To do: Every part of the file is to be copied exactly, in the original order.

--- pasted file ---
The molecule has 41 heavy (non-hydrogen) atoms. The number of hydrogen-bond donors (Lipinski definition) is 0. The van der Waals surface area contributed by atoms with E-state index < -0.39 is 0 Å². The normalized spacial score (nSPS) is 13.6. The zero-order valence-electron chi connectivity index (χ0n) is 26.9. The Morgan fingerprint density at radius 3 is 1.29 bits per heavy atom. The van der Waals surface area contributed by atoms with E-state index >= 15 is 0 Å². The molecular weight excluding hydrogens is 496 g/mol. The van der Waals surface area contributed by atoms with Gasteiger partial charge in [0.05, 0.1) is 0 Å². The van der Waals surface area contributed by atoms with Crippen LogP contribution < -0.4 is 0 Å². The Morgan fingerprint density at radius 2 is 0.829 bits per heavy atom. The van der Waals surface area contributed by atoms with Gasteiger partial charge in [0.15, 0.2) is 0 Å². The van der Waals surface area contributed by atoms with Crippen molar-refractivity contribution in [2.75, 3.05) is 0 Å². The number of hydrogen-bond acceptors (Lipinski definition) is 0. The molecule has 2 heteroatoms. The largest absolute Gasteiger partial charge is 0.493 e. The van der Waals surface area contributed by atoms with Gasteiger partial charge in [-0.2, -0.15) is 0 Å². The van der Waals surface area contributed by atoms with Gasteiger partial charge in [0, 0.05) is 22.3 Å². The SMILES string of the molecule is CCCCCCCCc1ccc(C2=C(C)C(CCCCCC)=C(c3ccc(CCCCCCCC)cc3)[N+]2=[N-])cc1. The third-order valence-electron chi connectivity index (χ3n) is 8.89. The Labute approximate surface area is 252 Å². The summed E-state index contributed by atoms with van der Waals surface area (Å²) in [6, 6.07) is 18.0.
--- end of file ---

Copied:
The molecule has 41 heavy (non-hydrogen) atoms. The number of hydrogen-bond donors (Lipinski definition) is 0. The van der Waals surface area contributed by atoms with E-state index < -0.39 is 0 Å². The normalized spacial score (nSPS) is 13.6. The zero-order valence-electron chi connectivity index (χ0n) is 26.9. The Morgan fingerprint density at radius 3 is 1.29 bits per heavy atom. The van der Waals surface area contributed by atoms with E-state index >= 15 is 0 Å². The molecular weight excluding hydrogens is 496 g/mol. The van der Waals surface area contributed by atoms with Gasteiger partial charge in [0.05, 0.1) is 0 Å². The van der Waals surface area contributed by atoms with Crippen LogP contribution < -0.4 is 0 Å². The Morgan fingerprint density at radius 2 is 0.829 bits per heavy atom. The van der Waals surface area contributed by atoms with Gasteiger partial charge in [0.15, 0.2) is 0 Å². The van der Waals surface area contributed by atoms with Crippen molar-refractivity contribution in [2.75, 3.05) is 0 Å². The number of hydrogen-bond acceptors (Lipinski definition) is 0. The molecule has 2 heteroatoms. The largest absolute Gasteiger partial charge is 0.493 e. The van der Waals surface area contributed by atoms with Gasteiger partial charge in [-0.2, -0.15) is 0 Å². The van der Waals surface area contributed by atoms with Gasteiger partial charge in [0, 0.05) is 22.3 Å². The SMILES string of the molecule is CCCCCCCCc1ccc(C2=C(C)C(CCCCCC)=C(c3ccc(CCCCCCCC)cc3)[N+]2=[N-])cc1. The third-order valence-electron chi connectivity index (χ3n) is 8.89. The Labute approximate surface area is 252 Å². The summed E-state index contributed by atoms with van der Waals surface area (Å²) in [6, 6.07) is 18.0.